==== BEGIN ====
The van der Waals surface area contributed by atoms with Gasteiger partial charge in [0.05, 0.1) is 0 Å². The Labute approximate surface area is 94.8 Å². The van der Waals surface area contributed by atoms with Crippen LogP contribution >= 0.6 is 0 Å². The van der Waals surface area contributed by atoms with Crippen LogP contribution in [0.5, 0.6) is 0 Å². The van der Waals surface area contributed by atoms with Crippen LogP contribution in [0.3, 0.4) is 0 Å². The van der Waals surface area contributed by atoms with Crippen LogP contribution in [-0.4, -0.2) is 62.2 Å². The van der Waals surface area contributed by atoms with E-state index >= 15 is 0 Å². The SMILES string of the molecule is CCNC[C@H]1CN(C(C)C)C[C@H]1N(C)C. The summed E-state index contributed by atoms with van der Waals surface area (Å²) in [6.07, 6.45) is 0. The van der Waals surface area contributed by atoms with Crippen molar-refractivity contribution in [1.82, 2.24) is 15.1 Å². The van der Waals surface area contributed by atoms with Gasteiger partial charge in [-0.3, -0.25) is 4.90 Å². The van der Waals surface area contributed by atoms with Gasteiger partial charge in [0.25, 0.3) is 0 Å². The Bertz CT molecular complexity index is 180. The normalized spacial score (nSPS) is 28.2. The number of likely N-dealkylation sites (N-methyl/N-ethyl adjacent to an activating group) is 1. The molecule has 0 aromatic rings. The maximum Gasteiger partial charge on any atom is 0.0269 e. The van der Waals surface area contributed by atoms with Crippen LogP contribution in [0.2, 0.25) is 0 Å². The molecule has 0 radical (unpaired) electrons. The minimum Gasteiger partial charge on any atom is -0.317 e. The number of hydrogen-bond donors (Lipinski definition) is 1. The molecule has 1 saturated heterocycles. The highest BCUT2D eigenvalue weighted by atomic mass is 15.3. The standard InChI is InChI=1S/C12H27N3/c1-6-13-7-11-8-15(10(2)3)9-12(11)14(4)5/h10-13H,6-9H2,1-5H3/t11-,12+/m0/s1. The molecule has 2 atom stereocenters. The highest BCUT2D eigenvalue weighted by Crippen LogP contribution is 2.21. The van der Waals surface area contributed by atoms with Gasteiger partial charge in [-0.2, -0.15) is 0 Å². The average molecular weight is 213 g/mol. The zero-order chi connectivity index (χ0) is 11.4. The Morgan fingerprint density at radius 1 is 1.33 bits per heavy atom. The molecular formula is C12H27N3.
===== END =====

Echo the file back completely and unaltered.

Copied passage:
The van der Waals surface area contributed by atoms with Gasteiger partial charge in [0.05, 0.1) is 0 Å². The Labute approximate surface area is 94.8 Å². The van der Waals surface area contributed by atoms with Crippen LogP contribution >= 0.6 is 0 Å². The van der Waals surface area contributed by atoms with Crippen LogP contribution in [0.5, 0.6) is 0 Å². The van der Waals surface area contributed by atoms with Crippen LogP contribution in [0.3, 0.4) is 0 Å². The van der Waals surface area contributed by atoms with Crippen LogP contribution in [-0.4, -0.2) is 62.2 Å². The van der Waals surface area contributed by atoms with E-state index >= 15 is 0 Å². The SMILES string of the molecule is CCNC[C@H]1CN(C(C)C)C[C@H]1N(C)C. The summed E-state index contributed by atoms with van der Waals surface area (Å²) in [6.07, 6.45) is 0. The van der Waals surface area contributed by atoms with Crippen molar-refractivity contribution in [1.82, 2.24) is 15.1 Å². The van der Waals surface area contributed by atoms with Gasteiger partial charge in [-0.3, -0.25) is 4.90 Å². The van der Waals surface area contributed by atoms with Gasteiger partial charge in [0.25, 0.3) is 0 Å². The Bertz CT molecular complexity index is 180. The normalized spacial score (nSPS) is 28.2. The number of likely N-dealkylation sites (N-methyl/N-ethyl adjacent to an activating group) is 1. The molecule has 0 aromatic rings. The maximum Gasteiger partial charge on any atom is 0.0269 e. The van der Waals surface area contributed by atoms with Crippen LogP contribution in [0.2, 0.25) is 0 Å². The molecule has 0 radical (unpaired) electrons. The minimum Gasteiger partial charge on any atom is -0.317 e. The number of hydrogen-bond donors (Lipinski definition) is 1. The molecule has 1 saturated heterocycles. The highest BCUT2D eigenvalue weighted by atomic mass is 15.3. The standard InChI is InChI=1S/C12H27N3/c1-6-13-7-11-8-15(10(2)3)9-12(11)14(4)5/h10-13H,6-9H2,1-5H3/t11-,12+/m0/s1. The molecule has 2 atom stereocenters. The highest BCUT2D eigenvalue weighted by Crippen LogP contribution is 2.21. The van der Waals surface area contributed by atoms with Gasteiger partial charge in [-0.2, -0.15) is 0 Å². The average molecular weight is 213 g/mol. The zero-order chi connectivity index (χ0) is 11.4. The Morgan fingerprint density at radius 1 is 1.33 bits per heavy atom. The molecular formula is C12H27N3.